|Malicious payload attached to the message
|Classic campaign technique which utilizes a variety of active attachment types (EXE, DOC, XLS, PPT, OLE, PDF, and more) as the malicious payload for ransomware attacks, Trojans, viruses, and malware.
|Machine learning (ML) models on binary bitmaps of the payload as well as higher-level attributes of the payload, with specific focus on signatureless detections for maximum coverage. Additionally, for relevant active payloads, the engine invokes a real-time sandbox to assess behavior and determine maliciousness.
|Encrypted malicious payload attached to the message, with password in message body as text
|Campaigns that induce the user to apply a password within the message body to the attachment.
|Real-time lexical parsing of message body for password extraction and ML models on binary bitmaps of the payload, signatureless detections for maximum coverage.
|Encrypted malicious payload attached to the message, with password in message body as an image
|Campaigns that induce the user to apply a password within the message body to the attachment, with the entire body or part of the body being an image.
|Real-time OCR parsing of message body for password extraction and ML models on binary bitmaps of the payload, signatureless detections for maximum coverage.
|Malicious payload within an archive attached to the message
|Campaigns with payloads within typical archives, such as
|ML detection tree on the payload, as well as decomposition of each individual archive into component parts and fragments for compound documents.
|Malicious URLs within message body
|Typical phish campaigns with a socially engineered call to action URL that will implant malware (for example, Watering Hole attacks, Malvertizing, or scripting attacks).
|Continuous web crawling, followed by real-time link crawling for a select group of suspicious urls, followed by machine learning applied to URL patterns in combination with other pattern rules and topic-based machine learning models for exhaustive coverage of link-based attacks.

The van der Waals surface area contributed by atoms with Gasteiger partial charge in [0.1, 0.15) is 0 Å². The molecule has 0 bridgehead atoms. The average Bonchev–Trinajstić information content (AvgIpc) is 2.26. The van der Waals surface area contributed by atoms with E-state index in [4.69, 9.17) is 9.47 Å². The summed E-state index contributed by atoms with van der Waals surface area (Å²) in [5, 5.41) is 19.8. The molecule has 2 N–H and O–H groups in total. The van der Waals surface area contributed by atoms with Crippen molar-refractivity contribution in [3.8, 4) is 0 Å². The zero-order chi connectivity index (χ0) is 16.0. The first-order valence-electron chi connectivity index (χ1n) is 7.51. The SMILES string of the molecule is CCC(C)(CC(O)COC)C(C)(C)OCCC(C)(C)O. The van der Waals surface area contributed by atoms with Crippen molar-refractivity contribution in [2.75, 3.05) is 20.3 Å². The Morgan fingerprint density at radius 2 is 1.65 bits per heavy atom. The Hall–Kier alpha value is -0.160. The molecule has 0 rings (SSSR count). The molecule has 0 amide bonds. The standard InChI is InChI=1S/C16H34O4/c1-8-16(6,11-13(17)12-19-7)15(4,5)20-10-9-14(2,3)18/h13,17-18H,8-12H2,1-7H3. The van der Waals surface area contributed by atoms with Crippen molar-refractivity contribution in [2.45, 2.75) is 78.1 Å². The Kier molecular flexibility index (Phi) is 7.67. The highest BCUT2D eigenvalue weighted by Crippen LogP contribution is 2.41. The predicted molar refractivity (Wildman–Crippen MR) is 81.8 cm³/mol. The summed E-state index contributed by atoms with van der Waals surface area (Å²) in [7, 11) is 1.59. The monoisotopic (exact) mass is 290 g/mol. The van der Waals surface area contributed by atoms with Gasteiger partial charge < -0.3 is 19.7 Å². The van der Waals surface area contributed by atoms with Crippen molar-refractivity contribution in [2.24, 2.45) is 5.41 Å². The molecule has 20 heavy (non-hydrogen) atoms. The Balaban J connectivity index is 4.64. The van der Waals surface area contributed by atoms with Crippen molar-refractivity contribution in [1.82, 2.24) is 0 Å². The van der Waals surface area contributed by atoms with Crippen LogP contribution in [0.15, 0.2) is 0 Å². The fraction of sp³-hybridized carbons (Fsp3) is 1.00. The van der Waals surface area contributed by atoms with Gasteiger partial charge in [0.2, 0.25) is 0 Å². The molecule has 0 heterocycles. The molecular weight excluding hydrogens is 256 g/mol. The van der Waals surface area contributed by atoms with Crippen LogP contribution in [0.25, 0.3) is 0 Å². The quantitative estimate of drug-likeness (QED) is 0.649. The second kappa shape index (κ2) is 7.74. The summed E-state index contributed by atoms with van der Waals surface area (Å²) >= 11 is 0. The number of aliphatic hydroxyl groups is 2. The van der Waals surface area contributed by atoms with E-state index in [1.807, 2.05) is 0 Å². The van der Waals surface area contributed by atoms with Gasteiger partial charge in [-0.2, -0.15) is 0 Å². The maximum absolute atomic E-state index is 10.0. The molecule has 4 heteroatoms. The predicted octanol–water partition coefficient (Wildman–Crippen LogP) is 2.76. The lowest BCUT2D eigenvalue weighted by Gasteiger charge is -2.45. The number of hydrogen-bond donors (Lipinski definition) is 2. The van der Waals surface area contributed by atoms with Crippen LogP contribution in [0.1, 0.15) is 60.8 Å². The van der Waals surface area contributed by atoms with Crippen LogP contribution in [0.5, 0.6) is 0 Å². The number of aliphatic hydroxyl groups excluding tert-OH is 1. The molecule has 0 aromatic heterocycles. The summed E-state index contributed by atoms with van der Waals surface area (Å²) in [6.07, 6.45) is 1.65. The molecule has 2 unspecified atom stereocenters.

|Malicious payload linked through a URL in a message
|Campaigns where the URL links through to a remote malicious attachment (for example, in a
|Remote document and/or attachment extraction followed by ML detection tree on the payload, instant crawl of links.
|Blind URL campaigns
|Entirely new domain with intentional obfuscation, seen for the first time in a campaign.
|Link structure analysis, link length analysis, domain age analysis, neural net models on entire URL as well as domain and IP reputation of URL host, including autonomous system name reputation and geolocation based reputation.
|Malicious URLs within a benign attachment in the message
|Campaigns obfuscating the payload within attachments.
|URL extraction within attachments, followed by above mentioned URL detection mechanisms.
|Malicious URLs within an archive attached to the message
|Campaigns obfuscating the payload within attachments.
|Attachments decomposed recursively (both in archive formats and compound document formats) to extract URLs, followed by above mentioned URL detection mechanisms.
|Malicious URLs behind URL shortening services
|Campaigns leveraging Bitly, Owly, and similar services at multiple levels of redirection to hide the target URL.
|URL shorteners crawled in real time at the moment of message delivery to get to the eventual target URL, followed by URL detection methods. Real-time shorterners are intentionally not crawled ahead of time due to the dynamic nature of these services and the variation of target URLs based on time and source.
|Malicious URLs associated with QR codes (QR Code Phishing Attacks, Quishing)